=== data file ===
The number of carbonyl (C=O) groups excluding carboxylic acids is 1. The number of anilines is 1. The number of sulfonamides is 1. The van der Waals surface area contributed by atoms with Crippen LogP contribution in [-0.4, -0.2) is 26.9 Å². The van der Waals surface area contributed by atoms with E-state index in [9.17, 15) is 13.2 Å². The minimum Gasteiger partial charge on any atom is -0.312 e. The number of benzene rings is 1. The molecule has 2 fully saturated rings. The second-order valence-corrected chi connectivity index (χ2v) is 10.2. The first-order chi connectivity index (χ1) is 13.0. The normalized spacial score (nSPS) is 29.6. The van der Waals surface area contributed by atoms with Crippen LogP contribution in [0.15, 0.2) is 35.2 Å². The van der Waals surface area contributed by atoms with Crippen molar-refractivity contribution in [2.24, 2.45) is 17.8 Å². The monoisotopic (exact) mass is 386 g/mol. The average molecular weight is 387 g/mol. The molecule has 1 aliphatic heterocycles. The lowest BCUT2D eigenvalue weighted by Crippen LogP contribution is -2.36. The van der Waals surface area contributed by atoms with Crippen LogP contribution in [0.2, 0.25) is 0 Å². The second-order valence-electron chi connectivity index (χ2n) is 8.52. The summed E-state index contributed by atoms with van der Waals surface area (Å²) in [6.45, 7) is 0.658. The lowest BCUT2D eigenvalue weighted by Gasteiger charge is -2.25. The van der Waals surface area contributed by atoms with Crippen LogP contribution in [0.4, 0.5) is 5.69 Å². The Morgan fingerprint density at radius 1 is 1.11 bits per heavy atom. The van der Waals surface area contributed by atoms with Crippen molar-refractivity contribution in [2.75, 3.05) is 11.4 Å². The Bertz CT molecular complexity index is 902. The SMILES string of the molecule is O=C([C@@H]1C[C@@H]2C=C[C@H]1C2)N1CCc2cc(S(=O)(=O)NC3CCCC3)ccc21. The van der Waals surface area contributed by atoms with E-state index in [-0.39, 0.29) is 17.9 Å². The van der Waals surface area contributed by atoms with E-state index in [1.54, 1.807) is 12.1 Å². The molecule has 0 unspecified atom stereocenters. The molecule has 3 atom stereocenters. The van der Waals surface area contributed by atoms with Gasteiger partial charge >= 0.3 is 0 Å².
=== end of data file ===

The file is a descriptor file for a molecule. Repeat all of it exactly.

The number of carbonyl (C=O) groups excluding carboxylic acids is 1. The number of anilines is 1. The number of sulfonamides is 1. The van der Waals surface area contributed by atoms with Crippen LogP contribution in [-0.4, -0.2) is 26.9 Å². The van der Waals surface area contributed by atoms with E-state index in [9.17, 15) is 13.2 Å². The minimum Gasteiger partial charge on any atom is -0.312 e. The number of benzene rings is 1. The molecule has 2 fully saturated rings. The second-order valence-corrected chi connectivity index (χ2v) is 10.2. The first-order chi connectivity index (χ1) is 13.0. The normalized spacial score (nSPS) is 29.6. The van der Waals surface area contributed by atoms with Crippen LogP contribution in [0.15, 0.2) is 35.2 Å². The van der Waals surface area contributed by atoms with Crippen molar-refractivity contribution in [2.24, 2.45) is 17.8 Å². The monoisotopic (exact) mass is 386 g/mol. The average molecular weight is 387 g/mol. The molecule has 1 aliphatic heterocycles. The lowest BCUT2D eigenvalue weighted by Crippen LogP contribution is -2.36. The van der Waals surface area contributed by atoms with Crippen LogP contribution in [0.2, 0.25) is 0 Å². The second-order valence-electron chi connectivity index (χ2n) is 8.52. The summed E-state index contributed by atoms with van der Waals surface area (Å²) in [6.45, 7) is 0.658. The lowest BCUT2D eigenvalue weighted by Gasteiger charge is -2.25. The van der Waals surface area contributed by atoms with Crippen LogP contribution in [0.4, 0.5) is 5.69 Å². The Morgan fingerprint density at radius 1 is 1.11 bits per heavy atom. The van der Waals surface area contributed by atoms with Crippen molar-refractivity contribution in [2.75, 3.05) is 11.4 Å². The Bertz CT molecular complexity index is 902. The SMILES string of the molecule is O=C([C@@H]1C[C@@H]2C=C[C@H]1C2)N1CCc2cc(S(=O)(=O)NC3CCCC3)ccc21. The van der Waals surface area contributed by atoms with E-state index in [-0.39, 0.29) is 17.9 Å². The van der Waals surface area contributed by atoms with E-state index in [1.54, 1.807) is 12.1 Å². The molecule has 0 unspecified atom stereocenters. The molecule has 3 atom stereocenters. The van der Waals surface area contributed by atoms with Gasteiger partial charge >= 0.3 is 0 Å².